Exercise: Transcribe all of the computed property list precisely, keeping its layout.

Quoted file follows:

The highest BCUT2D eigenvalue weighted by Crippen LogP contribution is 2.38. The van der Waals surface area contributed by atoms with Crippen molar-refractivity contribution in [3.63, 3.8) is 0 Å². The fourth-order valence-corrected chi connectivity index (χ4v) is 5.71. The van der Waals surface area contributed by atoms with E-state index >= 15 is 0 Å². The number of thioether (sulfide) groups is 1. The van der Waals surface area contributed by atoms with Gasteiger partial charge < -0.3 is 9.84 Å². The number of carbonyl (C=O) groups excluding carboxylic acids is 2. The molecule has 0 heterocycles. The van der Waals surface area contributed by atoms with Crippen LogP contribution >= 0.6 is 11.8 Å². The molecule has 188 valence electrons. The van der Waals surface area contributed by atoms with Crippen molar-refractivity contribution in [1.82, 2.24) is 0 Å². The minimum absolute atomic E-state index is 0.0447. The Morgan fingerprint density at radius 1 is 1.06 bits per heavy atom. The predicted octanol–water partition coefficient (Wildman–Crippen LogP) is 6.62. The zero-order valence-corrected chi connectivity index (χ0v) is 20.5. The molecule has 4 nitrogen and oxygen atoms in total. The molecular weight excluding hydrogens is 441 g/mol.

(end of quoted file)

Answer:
The highest BCUT2D eigenvalue weighted by Crippen LogP contribution is 2.38. The van der Waals surface area contributed by atoms with Crippen molar-refractivity contribution in [3.63, 3.8) is 0 Å². The fourth-order valence-corrected chi connectivity index (χ4v) is 5.71. The van der Waals surface area contributed by atoms with E-state index >= 15 is 0 Å². The number of thioether (sulfide) groups is 1. The van der Waals surface area contributed by atoms with Gasteiger partial charge < -0.3 is 9.84 Å². The number of carbonyl (C=O) groups excluding carboxylic acids is 2. The molecule has 0 heterocycles. The van der Waals surface area contributed by atoms with Crippen LogP contribution >= 0.6 is 11.8 Å². The molecule has 188 valence electrons. The van der Waals surface area contributed by atoms with Crippen molar-refractivity contribution in [1.82, 2.24) is 0 Å². The minimum absolute atomic E-state index is 0.0447. The Morgan fingerprint density at radius 1 is 1.06 bits per heavy atom. The predicted octanol–water partition coefficient (Wildman–Crippen LogP) is 6.62. The zero-order valence-corrected chi connectivity index (χ0v) is 20.5. The molecule has 4 nitrogen and oxygen atoms in total. The molecular weight excluding hydrogens is 441 g/mol.